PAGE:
01/04/2014 10:42 BST | Updated 31/05/2014 06:59 BST

Recruiters, Do You Commit These Seven Deadly Sins?

This week I had a meeting a senior manager who has recently joined his organisation. I asked him what his niggles had been whilst he was searching for a new role. His response was eye opening for me as a recruitment consultancy director.

This week I had a meeting a senior manager who has recently joined his organisation. I asked him what his niggles had been whilst he was searching for a new role. His response was eye opening for me as a recruitment consultancy director.

Do you, whether you are a recruitment consultant, or a line manager recruiting, commit any of these turn-offs?

1. The same, perfectly decent, job advert is still on a recruitment website, and therefore being mailed out daily, after four months. So what? If you still haven't got a shortlist after four months you must be pretty bad as an employer.

2. a) A jobseeker has seen an advert, amended his CV, written a covering letter, and sent it off to you. A month later you send back a bland, stock note to say that the recruitment has been put on hold indefinitely. So what? You clearly can't plan; if you were competent, you would have been certain that the job existed/was needed/was authorised and was budgeted for before you advertised it.

b)....following 2a) above, even though you claim to have postponed the recruitment, you still have the job advert live online. So what? You are either compounding your incompetence (as mentioned above) or you are lying to applicants; neither looks good.

3. An applicant applies for an advertised vacancy and then all goes quiet. Then the applicant is told that the recruitment has been shelved as you "found an internal candidate". So what? Again you look incompetent; if you already had a suitable employee in-house, why did you not offer them the job before going public with your advert. This sounds as if you don't know the people you employ and you don't develop your staff as a matter of default.

4. An applicant applies for an advertised job and in acknowledgement gets a bland reply that tells them that 'if they haven't been called for interview within 2/3/4/6 weeks they should assume that they have been unsuccessful'. So what? Basic (un)common courtesy would be that the applicant at least gets "closure", with email capacity these days it is a job that barely takes a couple of minutes. You look callous and lazy.

5. Unsuccessful shortlist applicants get a badly worded "Dear John". The example the fellow gave read "We have been able to offer the post to an applicant who had relevant experience". The candidate I was speaking to is 52, professionally qualified and has been in the discipline for 27 years. So what? To have written what they wrote is both grossly insulting and suggestive of total lack of emotional intelligence.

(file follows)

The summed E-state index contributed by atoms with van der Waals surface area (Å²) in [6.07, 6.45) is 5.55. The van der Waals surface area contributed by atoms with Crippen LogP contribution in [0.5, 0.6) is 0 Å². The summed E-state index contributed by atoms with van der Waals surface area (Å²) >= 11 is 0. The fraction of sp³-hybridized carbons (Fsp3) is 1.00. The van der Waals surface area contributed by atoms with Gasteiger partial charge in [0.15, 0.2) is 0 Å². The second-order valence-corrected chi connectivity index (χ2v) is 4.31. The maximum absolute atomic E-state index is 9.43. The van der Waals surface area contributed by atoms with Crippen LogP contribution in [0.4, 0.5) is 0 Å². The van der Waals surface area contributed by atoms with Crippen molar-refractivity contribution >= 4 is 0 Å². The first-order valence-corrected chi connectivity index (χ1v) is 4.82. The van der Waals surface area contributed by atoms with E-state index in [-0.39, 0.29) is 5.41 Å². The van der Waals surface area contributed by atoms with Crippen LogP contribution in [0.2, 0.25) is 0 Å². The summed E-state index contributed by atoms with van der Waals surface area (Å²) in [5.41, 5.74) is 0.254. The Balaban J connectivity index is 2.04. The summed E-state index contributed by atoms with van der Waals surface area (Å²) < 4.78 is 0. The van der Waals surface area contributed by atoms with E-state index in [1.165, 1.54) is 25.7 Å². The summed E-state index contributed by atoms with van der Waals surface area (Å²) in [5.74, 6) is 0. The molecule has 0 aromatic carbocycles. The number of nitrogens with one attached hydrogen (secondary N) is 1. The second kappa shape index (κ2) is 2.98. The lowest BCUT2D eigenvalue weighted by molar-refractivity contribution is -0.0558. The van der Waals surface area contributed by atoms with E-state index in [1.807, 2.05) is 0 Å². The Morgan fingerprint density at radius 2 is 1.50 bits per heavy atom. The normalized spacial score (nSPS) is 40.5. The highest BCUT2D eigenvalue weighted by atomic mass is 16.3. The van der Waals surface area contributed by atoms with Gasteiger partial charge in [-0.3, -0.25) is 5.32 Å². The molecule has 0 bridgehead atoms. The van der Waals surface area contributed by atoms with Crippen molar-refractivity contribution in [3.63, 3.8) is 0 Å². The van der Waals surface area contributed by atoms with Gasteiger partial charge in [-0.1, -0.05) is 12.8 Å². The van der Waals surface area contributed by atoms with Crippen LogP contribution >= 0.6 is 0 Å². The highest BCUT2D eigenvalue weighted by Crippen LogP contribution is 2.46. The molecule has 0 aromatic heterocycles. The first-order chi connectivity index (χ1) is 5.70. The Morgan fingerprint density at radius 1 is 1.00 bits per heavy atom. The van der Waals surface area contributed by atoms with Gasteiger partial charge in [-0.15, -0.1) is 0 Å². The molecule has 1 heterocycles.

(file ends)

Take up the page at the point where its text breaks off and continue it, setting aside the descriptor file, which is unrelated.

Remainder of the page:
6. An applicant attends an interview, for this they prepare and give a presentation which is, to all intents and purposes, management consultancy advice for your organisation. The candidate then hears nothing from you at all. Perhaps you have offered the job to another applicant, but in the absence of any confirmation, people will jump to conclusions. So what? You have just insulted and been rude to everyone who didn't get offered the job. You look as if you also ripped them off; the exercise was little more than a way to get consultancy advice for free.

7. With all the increases in automation some employers are now using online application forms. These can be appalling! One memorable example required the applicant to enter each of their GCSE equivalent qualifications one-at-a-time, inserting the subject, date achieved (complete: dd/mm/yyyy), awarding institution, grade obtained and place of study. 6 fields for each one. The candidate had nine. 54 separate entries for GCSEs. Next, it demanded the same level of detail for A levels, degree, professional qualifications. Then every job the candidate had ever had, complete with dd/mm/yyyy start and finish dates. Whilst you may argue that this weeds out the less committed, it can also be said to weed out the less desperate. So what? It makes you look like a nit-picking organisation, more interested in the minutiae of history than what a candidate could do for you in the future. Do you really need to know what grade your next FD got in his Religious Education O level in 1978?

The ultimate "So what?" is that each and every job seeker you annoy is a potential client, customer or competitor in the future. They do share information on blogs and forums. Your reputation suffers and potentially you lose good employees and executives.

The CIPD recently reported that something like 28% of people reported that they had turned down an offer of a job because of poor interviewing.....and we haven't even mentioned that one!

Thanks for reading, you will also see this blog on my official website.